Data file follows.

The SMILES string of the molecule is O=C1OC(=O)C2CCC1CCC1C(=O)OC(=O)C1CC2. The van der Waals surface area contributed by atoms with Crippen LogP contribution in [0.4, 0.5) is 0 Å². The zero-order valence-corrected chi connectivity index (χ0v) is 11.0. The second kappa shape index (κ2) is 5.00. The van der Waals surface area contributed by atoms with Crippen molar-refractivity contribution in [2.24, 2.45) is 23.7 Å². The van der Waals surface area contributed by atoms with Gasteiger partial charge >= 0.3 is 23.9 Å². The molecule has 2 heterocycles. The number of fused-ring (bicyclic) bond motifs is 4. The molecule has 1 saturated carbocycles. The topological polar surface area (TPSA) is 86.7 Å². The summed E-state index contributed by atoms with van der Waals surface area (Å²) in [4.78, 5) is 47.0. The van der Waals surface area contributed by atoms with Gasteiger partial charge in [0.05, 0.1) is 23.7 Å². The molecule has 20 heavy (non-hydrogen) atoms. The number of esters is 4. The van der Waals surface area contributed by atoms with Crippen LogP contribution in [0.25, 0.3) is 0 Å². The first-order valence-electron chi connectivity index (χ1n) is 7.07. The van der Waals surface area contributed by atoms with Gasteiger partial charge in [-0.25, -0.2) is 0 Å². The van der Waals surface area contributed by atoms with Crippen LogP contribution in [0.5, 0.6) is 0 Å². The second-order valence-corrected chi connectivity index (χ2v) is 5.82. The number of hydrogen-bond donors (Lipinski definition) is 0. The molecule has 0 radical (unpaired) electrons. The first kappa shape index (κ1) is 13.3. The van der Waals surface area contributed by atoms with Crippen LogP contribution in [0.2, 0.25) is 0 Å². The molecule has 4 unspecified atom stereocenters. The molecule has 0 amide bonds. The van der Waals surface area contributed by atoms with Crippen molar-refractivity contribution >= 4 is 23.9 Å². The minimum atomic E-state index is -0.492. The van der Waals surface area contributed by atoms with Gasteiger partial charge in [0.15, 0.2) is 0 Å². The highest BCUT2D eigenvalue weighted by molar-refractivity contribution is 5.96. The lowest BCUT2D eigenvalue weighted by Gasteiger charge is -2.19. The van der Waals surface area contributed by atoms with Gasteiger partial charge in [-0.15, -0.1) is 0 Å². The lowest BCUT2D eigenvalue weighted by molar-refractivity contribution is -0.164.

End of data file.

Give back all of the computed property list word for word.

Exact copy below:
The SMILES string of the molecule is O=C1OC(=O)C2CCC1CCC1C(=O)OC(=O)C1CC2. The van der Waals surface area contributed by atoms with Crippen LogP contribution in [0.4, 0.5) is 0 Å². The zero-order valence-corrected chi connectivity index (χ0v) is 11.0. The second kappa shape index (κ2) is 5.00. The van der Waals surface area contributed by atoms with Crippen molar-refractivity contribution in [2.24, 2.45) is 23.7 Å². The van der Waals surface area contributed by atoms with Gasteiger partial charge >= 0.3 is 23.9 Å². The molecule has 2 heterocycles. The number of fused-ring (bicyclic) bond motifs is 4. The molecule has 1 saturated carbocycles. The topological polar surface area (TPSA) is 86.7 Å². The summed E-state index contributed by atoms with van der Waals surface area (Å²) in [4.78, 5) is 47.0. The van der Waals surface area contributed by atoms with Gasteiger partial charge in [0.05, 0.1) is 23.7 Å². The molecule has 20 heavy (non-hydrogen) atoms. The number of esters is 4. The van der Waals surface area contributed by atoms with Crippen LogP contribution in [0.25, 0.3) is 0 Å². The first-order valence-electron chi connectivity index (χ1n) is 7.07. The van der Waals surface area contributed by atoms with Gasteiger partial charge in [-0.25, -0.2) is 0 Å². The van der Waals surface area contributed by atoms with Crippen LogP contribution in [0.5, 0.6) is 0 Å². The second-order valence-corrected chi connectivity index (χ2v) is 5.82. The number of hydrogen-bond donors (Lipinski definition) is 0. The molecule has 0 radical (unpaired) electrons. The first kappa shape index (κ1) is 13.3. The van der Waals surface area contributed by atoms with Crippen LogP contribution in [0.2, 0.25) is 0 Å². The molecule has 4 unspecified atom stereocenters. The molecule has 0 amide bonds. The van der Waals surface area contributed by atoms with Crippen molar-refractivity contribution >= 4 is 23.9 Å². The minimum atomic E-state index is -0.492. The van der Waals surface area contributed by atoms with Gasteiger partial charge in [0.15, 0.2) is 0 Å². The highest BCUT2D eigenvalue weighted by molar-refractivity contribution is 5.96. The lowest BCUT2D eigenvalue weighted by Gasteiger charge is -2.19. The van der Waals surface area contributed by atoms with Gasteiger partial charge in [-0.15, -0.1) is 0 Å². The lowest BCUT2D eigenvalue weighted by molar-refractivity contribution is -0.164.